Firat Güder admits it, albeit a bit chagrined. He often leaves unopened yogurt in his office at room temperature for several weeks before he eats it. So far, he’s escaped any ill effects. “They’re still good to eat,” he said. “I have not gotten sick from them yet. Of course, I don’t suggest other people do this.”
Güder, assistant professor in the department of bioengineering at Imperial College London, knows maybe he’s just been lucky. Like many consumers, he thinks about food safety, but tries to keep his perspective about the risks. “I do throw away items myself, but usually just use the ‘use-by’ dates as a reference point,” he said. “I do not solely rely on them.”
He’s referring to the often baffling dates stamped on food labels, which, in reality, have little to do with safety — and pose little danger if ignored, except in the case of infant formula — according to the U.S. Department of Agriculture. “Sell by” tells the store how long — for inventory reasons — to display the product. “Use by” is the last date the food will be at its peak, similar to “best by,” the last date for optimal flavor and quality. In response to consumer confusion, the government created a detailed list of how long foods can be considered fresh. Nevertheless, dates on packaging confuse people and often prompt many shoppers to toss food that’s still safe and wholesome to eat.
Güder thinks he’s come up with an idea that will help solve this problem. He’s invented an inexpensive sensor that can be embedded in a smartphone and held up against a food package at home or in the store to detect whether the food is still fresh. The sensor, which costs about two cents to make, identifies spoilage gases — ammonia and trimethylamine, for example — and are linked to “near field communication” (NFC) tags, microchips that smartphones easily can read.
“NFC tags are included in contactless payment cards, such as debit cards,” he said. “If you can use your phone with Google or Apple Pay, it will be capable of reading the tags.” His research on the sensors recently appeared in the journal ACS Sensors.
The sensor could help people avoid consuming food tainted by bacteria, which can pose a danger if improperly cooked or mishandled. It’s not always possible to tell from looking or sniffing when food has gone bad. In the United States, for example, one in six Americans annually becomes ill after eating contaminated food, according to the Centers for Disease Control and Prevention.
Beyond protecting people from illness, the sensors also could be important in the fight against climate change. Some 30 to 40 percent of the food produced in the United States is wasted, according to the USDA. Most of the food people discard ends up in landfills, where it emits copious amounts of methane as it decomposes, a greenhouse gas many times more potent than carbon dioxide — and a major driver of climate change. Moreover, waste means that farmers are devoting scarce land and water to producing food that will just end up as pollution.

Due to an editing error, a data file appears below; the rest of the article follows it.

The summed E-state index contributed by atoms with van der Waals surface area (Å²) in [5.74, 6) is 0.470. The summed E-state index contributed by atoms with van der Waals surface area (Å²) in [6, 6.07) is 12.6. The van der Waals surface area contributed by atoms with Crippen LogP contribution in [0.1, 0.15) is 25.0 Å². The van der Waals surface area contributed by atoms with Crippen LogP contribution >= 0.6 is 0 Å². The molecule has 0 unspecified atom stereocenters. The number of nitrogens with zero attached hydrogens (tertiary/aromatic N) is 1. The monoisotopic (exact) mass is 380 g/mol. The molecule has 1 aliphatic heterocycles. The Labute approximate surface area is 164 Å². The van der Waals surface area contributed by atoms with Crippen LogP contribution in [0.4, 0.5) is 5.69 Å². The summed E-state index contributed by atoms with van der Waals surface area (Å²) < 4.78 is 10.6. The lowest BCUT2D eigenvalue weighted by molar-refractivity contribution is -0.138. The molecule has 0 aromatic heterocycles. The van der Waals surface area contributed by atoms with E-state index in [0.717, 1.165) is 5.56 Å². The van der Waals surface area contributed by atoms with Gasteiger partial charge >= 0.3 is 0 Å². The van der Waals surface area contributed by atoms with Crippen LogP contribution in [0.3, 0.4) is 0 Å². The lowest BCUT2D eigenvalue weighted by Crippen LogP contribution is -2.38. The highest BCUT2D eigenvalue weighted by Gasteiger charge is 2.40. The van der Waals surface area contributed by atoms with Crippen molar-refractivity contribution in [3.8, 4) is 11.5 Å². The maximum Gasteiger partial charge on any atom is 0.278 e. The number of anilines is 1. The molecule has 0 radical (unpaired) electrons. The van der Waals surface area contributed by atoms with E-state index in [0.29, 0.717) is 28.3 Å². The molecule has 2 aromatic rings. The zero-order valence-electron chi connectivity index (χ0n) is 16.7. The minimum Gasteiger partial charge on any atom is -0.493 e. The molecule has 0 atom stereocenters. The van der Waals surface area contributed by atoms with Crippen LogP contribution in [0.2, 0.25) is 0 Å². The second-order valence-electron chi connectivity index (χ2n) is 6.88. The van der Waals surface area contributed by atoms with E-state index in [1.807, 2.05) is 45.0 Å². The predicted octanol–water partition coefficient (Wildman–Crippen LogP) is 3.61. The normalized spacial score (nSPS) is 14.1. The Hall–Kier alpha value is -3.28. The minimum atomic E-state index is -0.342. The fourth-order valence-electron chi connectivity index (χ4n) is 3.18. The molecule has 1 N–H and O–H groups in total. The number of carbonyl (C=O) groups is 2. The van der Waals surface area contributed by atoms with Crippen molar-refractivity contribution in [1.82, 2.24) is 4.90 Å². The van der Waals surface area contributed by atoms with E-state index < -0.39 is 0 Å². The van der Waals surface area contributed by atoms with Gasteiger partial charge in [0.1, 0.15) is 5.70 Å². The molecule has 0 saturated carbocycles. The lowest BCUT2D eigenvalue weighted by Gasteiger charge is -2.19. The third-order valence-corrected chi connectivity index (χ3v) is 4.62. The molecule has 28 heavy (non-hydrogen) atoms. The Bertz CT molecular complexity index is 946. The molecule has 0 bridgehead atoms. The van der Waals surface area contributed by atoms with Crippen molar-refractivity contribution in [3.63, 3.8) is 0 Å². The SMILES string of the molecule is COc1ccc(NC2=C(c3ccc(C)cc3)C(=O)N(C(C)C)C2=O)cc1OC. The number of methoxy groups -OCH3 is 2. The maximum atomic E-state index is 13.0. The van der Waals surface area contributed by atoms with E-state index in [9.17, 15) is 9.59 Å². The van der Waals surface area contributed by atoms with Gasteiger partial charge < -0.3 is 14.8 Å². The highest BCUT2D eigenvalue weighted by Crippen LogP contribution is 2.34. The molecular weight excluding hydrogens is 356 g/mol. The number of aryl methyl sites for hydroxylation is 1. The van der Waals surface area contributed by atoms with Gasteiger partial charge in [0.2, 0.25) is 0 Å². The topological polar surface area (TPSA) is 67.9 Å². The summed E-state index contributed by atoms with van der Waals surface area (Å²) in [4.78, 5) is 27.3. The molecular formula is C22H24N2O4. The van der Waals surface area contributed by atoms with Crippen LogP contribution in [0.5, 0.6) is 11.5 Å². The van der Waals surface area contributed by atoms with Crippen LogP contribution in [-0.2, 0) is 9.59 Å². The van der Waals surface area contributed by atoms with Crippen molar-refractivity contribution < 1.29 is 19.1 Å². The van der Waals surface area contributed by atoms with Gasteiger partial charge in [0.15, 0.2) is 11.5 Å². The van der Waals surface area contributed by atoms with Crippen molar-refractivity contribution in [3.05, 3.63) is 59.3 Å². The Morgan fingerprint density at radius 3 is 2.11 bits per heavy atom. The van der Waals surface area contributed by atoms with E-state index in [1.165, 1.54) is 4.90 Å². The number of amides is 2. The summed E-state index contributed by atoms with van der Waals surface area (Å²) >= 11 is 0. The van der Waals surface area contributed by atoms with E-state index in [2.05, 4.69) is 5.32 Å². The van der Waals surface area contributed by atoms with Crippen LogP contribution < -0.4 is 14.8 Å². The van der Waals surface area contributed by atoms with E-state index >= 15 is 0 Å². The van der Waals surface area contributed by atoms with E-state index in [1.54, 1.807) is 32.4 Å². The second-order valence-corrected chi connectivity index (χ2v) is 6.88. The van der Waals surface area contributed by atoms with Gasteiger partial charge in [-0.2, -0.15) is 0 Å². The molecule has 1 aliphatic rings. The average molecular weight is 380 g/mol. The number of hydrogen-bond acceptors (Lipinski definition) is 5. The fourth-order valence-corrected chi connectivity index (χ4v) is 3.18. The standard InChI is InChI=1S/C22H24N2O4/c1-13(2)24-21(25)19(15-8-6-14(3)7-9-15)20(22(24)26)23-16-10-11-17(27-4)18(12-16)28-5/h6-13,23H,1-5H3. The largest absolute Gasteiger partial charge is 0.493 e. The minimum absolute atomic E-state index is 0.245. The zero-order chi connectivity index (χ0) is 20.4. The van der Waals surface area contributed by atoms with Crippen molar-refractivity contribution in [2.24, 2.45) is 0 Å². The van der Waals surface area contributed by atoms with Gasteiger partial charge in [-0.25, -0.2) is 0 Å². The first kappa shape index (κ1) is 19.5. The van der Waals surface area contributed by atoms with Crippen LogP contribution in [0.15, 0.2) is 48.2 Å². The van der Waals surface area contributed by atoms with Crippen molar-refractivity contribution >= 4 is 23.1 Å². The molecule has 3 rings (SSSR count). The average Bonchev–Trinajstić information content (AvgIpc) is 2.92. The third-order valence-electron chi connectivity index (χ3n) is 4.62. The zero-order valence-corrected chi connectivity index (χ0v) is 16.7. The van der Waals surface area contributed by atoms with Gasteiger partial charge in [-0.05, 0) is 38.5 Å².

“Food waste is a problem across the globe,” Güder said. “Essentially, when we are not consuming the foods we are producing and just throwing [them] away, we need to produce extra food. Producing food has a large environmental footprint both in terms of carbon emissions and plastic pollution, as most packed food items are packed in plastic. If we use our food resources more carefully, we can reduce the environmental footprint of food production.”
The scientists constructed the sensors, called “paper-based electrical gas sensors,” or PEGS, by printing carbon electrodes onto cellulose paper, and believe they ultimately can be mass produced cheaply through more sophisticated printing processes. The goal is to adapt the technology to detect harmful chemicals used in agriculture, air pollution and diseases that can be diagnosed through chemicals present in a person’s breath. PEGS are “a general purpose gas sensing technology that can be exploited in other applications,” Güder said.
So far, the researchers only have tested the sensors on packaged chicken and fish, but Güder predicted they could be used to test other foodstuffs and could be widely available within three years. Consumers will be able to test packages in stores as well as at home, he said. “The reason why we focused on meat products is because they are high-value with a large environmental footprint,” he said. “I expect the sensors to work very well with other protein rich items. As for salads and fruits, we have not investigated them yet.”
Existing food sensors currently are expensive and sensitive to gases other than those that indicate spoilage, he added. PEGS are cheap and accurate. He and his colleagues hope to create a variety of PEGS that will react to additional chemicals and changing humidity, he said.
Consumers won’t be the only winners. The stores themselves will gain by reducing the unnecessary costs of throwing away suspicious food and — hopefully — passing these savings along to shoppers, he said. “There are many ways the stores could benefit from this technology,” he said. “For example, some retailers would like to dynamically adjust the price of food to sell all their products [to reduce] waste. This technology may eventually help them to extend shelf life, or prevent them from selling expired products.”
Marlene Cimons writes for Nexus Media, a syndicated newswire covering climate, energy, policy, art and culture.